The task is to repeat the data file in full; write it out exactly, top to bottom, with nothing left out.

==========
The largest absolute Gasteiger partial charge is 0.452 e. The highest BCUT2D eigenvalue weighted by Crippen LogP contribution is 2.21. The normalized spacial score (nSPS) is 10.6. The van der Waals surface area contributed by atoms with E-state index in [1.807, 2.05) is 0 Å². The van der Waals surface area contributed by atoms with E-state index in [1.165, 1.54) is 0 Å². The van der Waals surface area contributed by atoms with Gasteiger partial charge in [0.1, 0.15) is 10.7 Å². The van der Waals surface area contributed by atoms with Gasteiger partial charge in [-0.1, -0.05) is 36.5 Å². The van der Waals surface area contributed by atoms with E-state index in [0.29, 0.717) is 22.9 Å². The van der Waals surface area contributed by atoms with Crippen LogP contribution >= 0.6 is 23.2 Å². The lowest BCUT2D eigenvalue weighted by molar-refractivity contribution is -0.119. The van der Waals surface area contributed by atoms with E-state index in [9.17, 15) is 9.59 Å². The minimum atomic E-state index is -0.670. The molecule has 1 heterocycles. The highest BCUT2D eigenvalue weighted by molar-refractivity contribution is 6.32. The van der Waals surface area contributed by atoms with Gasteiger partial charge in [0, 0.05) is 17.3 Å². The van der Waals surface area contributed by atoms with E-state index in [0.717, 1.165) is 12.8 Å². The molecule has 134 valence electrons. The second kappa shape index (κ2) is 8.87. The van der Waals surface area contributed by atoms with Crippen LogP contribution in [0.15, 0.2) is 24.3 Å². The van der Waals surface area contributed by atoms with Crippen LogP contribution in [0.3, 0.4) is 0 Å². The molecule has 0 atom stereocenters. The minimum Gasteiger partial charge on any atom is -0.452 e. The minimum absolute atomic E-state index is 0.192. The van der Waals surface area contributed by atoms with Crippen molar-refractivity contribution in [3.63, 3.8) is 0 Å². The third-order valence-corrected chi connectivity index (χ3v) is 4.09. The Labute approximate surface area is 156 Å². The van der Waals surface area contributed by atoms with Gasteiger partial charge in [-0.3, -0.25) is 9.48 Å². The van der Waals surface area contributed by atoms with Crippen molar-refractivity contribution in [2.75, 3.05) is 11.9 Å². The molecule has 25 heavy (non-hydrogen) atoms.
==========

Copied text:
The largest absolute Gasteiger partial charge is 0.452 e. The highest BCUT2D eigenvalue weighted by Crippen LogP contribution is 2.21. The normalized spacial score (nSPS) is 10.6. The van der Waals surface area contributed by atoms with E-state index in [1.807, 2.05) is 0 Å². The van der Waals surface area contributed by atoms with E-state index in [1.165, 1.54) is 0 Å². The van der Waals surface area contributed by atoms with Gasteiger partial charge in [0.1, 0.15) is 10.7 Å². The van der Waals surface area contributed by atoms with Gasteiger partial charge in [-0.1, -0.05) is 36.5 Å². The van der Waals surface area contributed by atoms with E-state index in [0.29, 0.717) is 22.9 Å². The van der Waals surface area contributed by atoms with Crippen LogP contribution >= 0.6 is 23.2 Å². The lowest BCUT2D eigenvalue weighted by molar-refractivity contribution is -0.119. The van der Waals surface area contributed by atoms with E-state index in [9.17, 15) is 9.59 Å². The minimum atomic E-state index is -0.670. The molecule has 1 heterocycles. The highest BCUT2D eigenvalue weighted by molar-refractivity contribution is 6.32. The van der Waals surface area contributed by atoms with Gasteiger partial charge in [0, 0.05) is 17.3 Å². The van der Waals surface area contributed by atoms with E-state index in [0.717, 1.165) is 12.8 Å². The molecule has 134 valence electrons. The second kappa shape index (κ2) is 8.87. The van der Waals surface area contributed by atoms with Crippen LogP contribution in [0.15, 0.2) is 24.3 Å². The van der Waals surface area contributed by atoms with Crippen LogP contribution in [0.3, 0.4) is 0 Å². The molecule has 0 atom stereocenters. The minimum Gasteiger partial charge on any atom is -0.452 e. The minimum absolute atomic E-state index is 0.192. The van der Waals surface area contributed by atoms with Crippen molar-refractivity contribution in [3.63, 3.8) is 0 Å². The third-order valence-corrected chi connectivity index (χ3v) is 4.09. The Labute approximate surface area is 156 Å². The van der Waals surface area contributed by atoms with Gasteiger partial charge in [-0.3, -0.25) is 9.48 Å². The van der Waals surface area contributed by atoms with Crippen molar-refractivity contribution in [2.75, 3.05) is 11.9 Å². The molecule has 25 heavy (non-hydrogen) atoms.